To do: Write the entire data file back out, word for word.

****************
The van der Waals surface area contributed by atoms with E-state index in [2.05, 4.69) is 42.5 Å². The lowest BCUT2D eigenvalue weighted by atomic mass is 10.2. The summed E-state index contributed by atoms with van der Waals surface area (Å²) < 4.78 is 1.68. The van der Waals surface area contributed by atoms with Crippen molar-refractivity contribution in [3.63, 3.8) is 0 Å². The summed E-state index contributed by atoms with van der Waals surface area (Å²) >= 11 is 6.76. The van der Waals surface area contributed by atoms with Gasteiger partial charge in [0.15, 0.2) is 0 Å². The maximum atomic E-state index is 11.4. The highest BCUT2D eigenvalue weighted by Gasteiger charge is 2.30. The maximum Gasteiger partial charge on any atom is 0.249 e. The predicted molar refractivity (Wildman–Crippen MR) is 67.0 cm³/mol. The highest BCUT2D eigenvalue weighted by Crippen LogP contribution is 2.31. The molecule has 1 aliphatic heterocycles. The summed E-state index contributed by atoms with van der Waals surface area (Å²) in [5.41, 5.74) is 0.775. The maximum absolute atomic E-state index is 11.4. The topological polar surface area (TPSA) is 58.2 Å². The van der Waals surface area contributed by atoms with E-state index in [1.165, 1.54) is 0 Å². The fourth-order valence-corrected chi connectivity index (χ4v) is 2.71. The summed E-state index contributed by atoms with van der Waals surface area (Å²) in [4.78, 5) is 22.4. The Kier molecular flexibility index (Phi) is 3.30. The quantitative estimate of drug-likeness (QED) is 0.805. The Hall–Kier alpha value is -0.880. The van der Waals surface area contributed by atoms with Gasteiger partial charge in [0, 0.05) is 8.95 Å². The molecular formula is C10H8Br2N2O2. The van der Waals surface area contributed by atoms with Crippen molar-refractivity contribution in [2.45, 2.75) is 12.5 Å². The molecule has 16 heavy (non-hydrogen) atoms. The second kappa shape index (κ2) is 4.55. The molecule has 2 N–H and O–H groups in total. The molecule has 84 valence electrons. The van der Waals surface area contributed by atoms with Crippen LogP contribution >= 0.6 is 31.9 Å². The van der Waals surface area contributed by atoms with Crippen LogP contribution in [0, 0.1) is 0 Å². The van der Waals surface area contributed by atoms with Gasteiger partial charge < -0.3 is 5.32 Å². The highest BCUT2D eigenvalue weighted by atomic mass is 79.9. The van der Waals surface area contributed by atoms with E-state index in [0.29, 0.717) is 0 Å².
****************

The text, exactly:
The van der Waals surface area contributed by atoms with E-state index in [2.05, 4.69) is 42.5 Å². The lowest BCUT2D eigenvalue weighted by atomic mass is 10.2. The summed E-state index contributed by atoms with van der Waals surface area (Å²) < 4.78 is 1.68. The van der Waals surface area contributed by atoms with Crippen molar-refractivity contribution in [3.63, 3.8) is 0 Å². The summed E-state index contributed by atoms with van der Waals surface area (Å²) >= 11 is 6.76. The van der Waals surface area contributed by atoms with Gasteiger partial charge in [0.15, 0.2) is 0 Å². The maximum atomic E-state index is 11.4. The highest BCUT2D eigenvalue weighted by Gasteiger charge is 2.30. The maximum Gasteiger partial charge on any atom is 0.249 e. The predicted molar refractivity (Wildman–Crippen MR) is 67.0 cm³/mol. The highest BCUT2D eigenvalue weighted by Crippen LogP contribution is 2.31. The molecule has 1 aliphatic heterocycles. The summed E-state index contributed by atoms with van der Waals surface area (Å²) in [5.41, 5.74) is 0.775. The maximum absolute atomic E-state index is 11.4. The topological polar surface area (TPSA) is 58.2 Å². The van der Waals surface area contributed by atoms with E-state index in [1.165, 1.54) is 0 Å². The fourth-order valence-corrected chi connectivity index (χ4v) is 2.71. The summed E-state index contributed by atoms with van der Waals surface area (Å²) in [4.78, 5) is 22.4. The Kier molecular flexibility index (Phi) is 3.30. The quantitative estimate of drug-likeness (QED) is 0.805. The Hall–Kier alpha value is -0.880. The van der Waals surface area contributed by atoms with Gasteiger partial charge in [0, 0.05) is 8.95 Å². The molecular formula is C10H8Br2N2O2. The van der Waals surface area contributed by atoms with Crippen molar-refractivity contribution in [2.45, 2.75) is 12.5 Å². The molecule has 16 heavy (non-hydrogen) atoms. The second kappa shape index (κ2) is 4.55. The molecule has 2 N–H and O–H groups in total. The molecule has 84 valence electrons. The van der Waals surface area contributed by atoms with Crippen LogP contribution >= 0.6 is 31.9 Å². The van der Waals surface area contributed by atoms with Crippen LogP contribution in [0, 0.1) is 0 Å². The van der Waals surface area contributed by atoms with Gasteiger partial charge < -0.3 is 5.32 Å². The highest BCUT2D eigenvalue weighted by atomic mass is 79.9. The van der Waals surface area contributed by atoms with E-state index in [0.29, 0.717) is 0 Å².